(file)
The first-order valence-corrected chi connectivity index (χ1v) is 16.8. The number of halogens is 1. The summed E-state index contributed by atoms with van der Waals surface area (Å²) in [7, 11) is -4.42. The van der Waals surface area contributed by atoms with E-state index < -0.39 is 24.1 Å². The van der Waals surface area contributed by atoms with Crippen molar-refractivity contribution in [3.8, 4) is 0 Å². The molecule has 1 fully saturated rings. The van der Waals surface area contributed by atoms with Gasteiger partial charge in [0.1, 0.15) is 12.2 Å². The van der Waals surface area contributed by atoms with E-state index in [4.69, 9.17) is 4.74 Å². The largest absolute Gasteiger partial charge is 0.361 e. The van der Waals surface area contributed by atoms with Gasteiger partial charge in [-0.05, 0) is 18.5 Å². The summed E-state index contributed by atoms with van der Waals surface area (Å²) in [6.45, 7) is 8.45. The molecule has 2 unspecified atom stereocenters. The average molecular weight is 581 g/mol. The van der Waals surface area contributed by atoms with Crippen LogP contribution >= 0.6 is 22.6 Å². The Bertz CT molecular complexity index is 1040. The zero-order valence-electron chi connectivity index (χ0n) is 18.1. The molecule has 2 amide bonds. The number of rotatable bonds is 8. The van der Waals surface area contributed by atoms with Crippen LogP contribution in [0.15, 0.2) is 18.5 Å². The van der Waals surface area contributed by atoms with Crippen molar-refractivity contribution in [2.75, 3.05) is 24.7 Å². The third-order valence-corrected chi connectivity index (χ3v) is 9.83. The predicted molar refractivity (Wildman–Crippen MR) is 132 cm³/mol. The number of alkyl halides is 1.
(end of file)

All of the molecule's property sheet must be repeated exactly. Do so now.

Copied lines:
The first-order valence-corrected chi connectivity index (χ1v) is 16.8. The number of halogens is 1. The summed E-state index contributed by atoms with van der Waals surface area (Å²) in [7, 11) is -4.42. The van der Waals surface area contributed by atoms with E-state index < -0.39 is 24.1 Å². The van der Waals surface area contributed by atoms with Crippen molar-refractivity contribution in [3.8, 4) is 0 Å². The molecule has 1 fully saturated rings. The van der Waals surface area contributed by atoms with Gasteiger partial charge in [0.1, 0.15) is 12.2 Å². The van der Waals surface area contributed by atoms with E-state index in [4.69, 9.17) is 4.74 Å². The largest absolute Gasteiger partial charge is 0.361 e. The van der Waals surface area contributed by atoms with Gasteiger partial charge in [-0.05, 0) is 18.5 Å². The summed E-state index contributed by atoms with van der Waals surface area (Å²) in [6.45, 7) is 8.45. The molecule has 2 unspecified atom stereocenters. The average molecular weight is 581 g/mol. The van der Waals surface area contributed by atoms with Crippen LogP contribution >= 0.6 is 22.6 Å². The Bertz CT molecular complexity index is 1040. The zero-order valence-electron chi connectivity index (χ0n) is 18.1. The molecule has 2 amide bonds. The number of rotatable bonds is 8. The van der Waals surface area contributed by atoms with Crippen LogP contribution in [0.15, 0.2) is 18.5 Å². The van der Waals surface area contributed by atoms with Crippen molar-refractivity contribution in [2.75, 3.05) is 24.7 Å². The third-order valence-corrected chi connectivity index (χ3v) is 9.83. The predicted molar refractivity (Wildman–Crippen MR) is 132 cm³/mol. The number of alkyl halides is 1.